So I’ve begun to identify with Christmas more and more, even as I lost the “magic.” My Christmas looks nothing like what modern Americans call Christmas, it looks nothing like my childhood, or even like my church. It looks like me. As I am. Hurting. Waiting. Holding onto faith.
Lyme is a devastating experience. I’ve been surviving on faith and hope and joy, reading about God’s faithfulness and goodness through suffering, and taking comfort in the witness of martyrs. But COVID left this bruised reed dangling by thread. I am not doing well. The wilderness has become wilder. The desert more deserted.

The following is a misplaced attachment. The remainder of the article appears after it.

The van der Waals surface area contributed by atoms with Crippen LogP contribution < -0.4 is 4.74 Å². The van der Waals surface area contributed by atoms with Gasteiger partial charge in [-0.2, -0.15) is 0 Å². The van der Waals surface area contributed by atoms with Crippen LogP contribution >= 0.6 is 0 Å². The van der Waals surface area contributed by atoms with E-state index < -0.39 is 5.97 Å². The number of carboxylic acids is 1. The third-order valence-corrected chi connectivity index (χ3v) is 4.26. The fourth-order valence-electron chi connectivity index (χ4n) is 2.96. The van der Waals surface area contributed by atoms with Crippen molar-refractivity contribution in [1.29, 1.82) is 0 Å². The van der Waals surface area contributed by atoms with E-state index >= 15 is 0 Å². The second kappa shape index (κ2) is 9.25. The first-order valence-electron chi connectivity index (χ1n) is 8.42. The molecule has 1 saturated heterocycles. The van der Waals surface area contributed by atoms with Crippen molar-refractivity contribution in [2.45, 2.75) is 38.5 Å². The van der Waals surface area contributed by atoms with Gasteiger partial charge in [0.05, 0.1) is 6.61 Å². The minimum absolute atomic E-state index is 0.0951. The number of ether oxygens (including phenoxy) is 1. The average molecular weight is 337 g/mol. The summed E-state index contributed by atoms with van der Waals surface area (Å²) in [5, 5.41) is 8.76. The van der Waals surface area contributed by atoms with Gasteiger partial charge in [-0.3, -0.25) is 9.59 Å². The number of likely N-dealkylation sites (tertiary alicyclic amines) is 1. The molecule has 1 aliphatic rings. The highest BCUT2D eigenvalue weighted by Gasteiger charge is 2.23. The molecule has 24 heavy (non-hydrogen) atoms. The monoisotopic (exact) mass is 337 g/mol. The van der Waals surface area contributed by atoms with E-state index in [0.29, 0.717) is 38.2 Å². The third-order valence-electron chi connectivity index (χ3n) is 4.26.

I’m a little tired of reading about the “peace that passes understanding.” I have rarely felt that peace. More often I find myself with the despair that defies understanding. I am doing all the right things – physically, spiritually, and emotionally. I get through the day on glimpses of hope, and yes, moments of peace. But they are a small spotlight in the darkness, only good for the immediate moment, and gone in the big picture. Or an umbrella, sheltering this time and place from the storm, but not coming with me as I move, and doing nothing to part the clouds. Fleeting at best.
What am I doing wrong?
I got distracted by the inflatable Jesus. I took my eyes off the real one, because someone told me the material one was good enough. I am looking for divine answers among fallen humans. I listen to Christians more than I listen to Christ. I read more commentary on the Bible than the actual Bible.
What do I find in the Bible? Ironic comfort in its unfiltered despair.